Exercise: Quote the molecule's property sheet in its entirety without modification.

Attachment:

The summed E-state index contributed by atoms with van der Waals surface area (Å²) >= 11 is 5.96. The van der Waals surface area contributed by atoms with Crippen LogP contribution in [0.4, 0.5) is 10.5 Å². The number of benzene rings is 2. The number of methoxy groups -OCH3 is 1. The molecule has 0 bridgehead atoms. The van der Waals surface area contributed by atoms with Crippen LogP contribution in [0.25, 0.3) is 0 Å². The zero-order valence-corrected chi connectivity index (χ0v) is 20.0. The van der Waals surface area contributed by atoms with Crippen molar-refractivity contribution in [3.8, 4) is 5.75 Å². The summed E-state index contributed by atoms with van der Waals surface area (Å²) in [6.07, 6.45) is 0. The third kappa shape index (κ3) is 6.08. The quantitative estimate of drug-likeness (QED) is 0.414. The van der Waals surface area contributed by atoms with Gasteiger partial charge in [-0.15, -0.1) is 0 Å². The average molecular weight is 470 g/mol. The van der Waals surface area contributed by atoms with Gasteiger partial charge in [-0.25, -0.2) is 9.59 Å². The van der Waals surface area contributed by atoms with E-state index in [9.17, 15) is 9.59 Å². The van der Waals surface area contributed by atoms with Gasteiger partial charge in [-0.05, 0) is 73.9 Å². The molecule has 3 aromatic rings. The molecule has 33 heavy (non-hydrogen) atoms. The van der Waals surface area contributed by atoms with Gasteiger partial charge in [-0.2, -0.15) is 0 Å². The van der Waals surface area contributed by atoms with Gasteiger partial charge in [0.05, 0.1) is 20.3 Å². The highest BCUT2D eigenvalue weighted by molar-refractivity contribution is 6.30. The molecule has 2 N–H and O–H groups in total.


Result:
The summed E-state index contributed by atoms with van der Waals surface area (Å²) >= 11 is 5.96. The van der Waals surface area contributed by atoms with Crippen LogP contribution in [0.4, 0.5) is 10.5 Å². The number of benzene rings is 2. The number of methoxy groups -OCH3 is 1. The molecule has 0 bridgehead atoms. The van der Waals surface area contributed by atoms with Crippen LogP contribution in [0.25, 0.3) is 0 Å². The zero-order valence-corrected chi connectivity index (χ0v) is 20.0. The van der Waals surface area contributed by atoms with Crippen molar-refractivity contribution in [3.8, 4) is 5.75 Å². The summed E-state index contributed by atoms with van der Waals surface area (Å²) in [6.07, 6.45) is 0. The third kappa shape index (κ3) is 6.08. The quantitative estimate of drug-likeness (QED) is 0.414. The van der Waals surface area contributed by atoms with Gasteiger partial charge in [-0.15, -0.1) is 0 Å². The average molecular weight is 470 g/mol. The van der Waals surface area contributed by atoms with Gasteiger partial charge in [-0.25, -0.2) is 9.59 Å². The van der Waals surface area contributed by atoms with E-state index in [9.17, 15) is 9.59 Å². The van der Waals surface area contributed by atoms with Gasteiger partial charge in [-0.05, 0) is 73.9 Å². The molecule has 3 aromatic rings. The molecule has 33 heavy (non-hydrogen) atoms. The van der Waals surface area contributed by atoms with Gasteiger partial charge in [-0.2, -0.15) is 0 Å². The van der Waals surface area contributed by atoms with Gasteiger partial charge in [0.05, 0.1) is 20.3 Å². The highest BCUT2D eigenvalue weighted by molar-refractivity contribution is 6.30. The molecule has 2 N–H and O–H groups in total.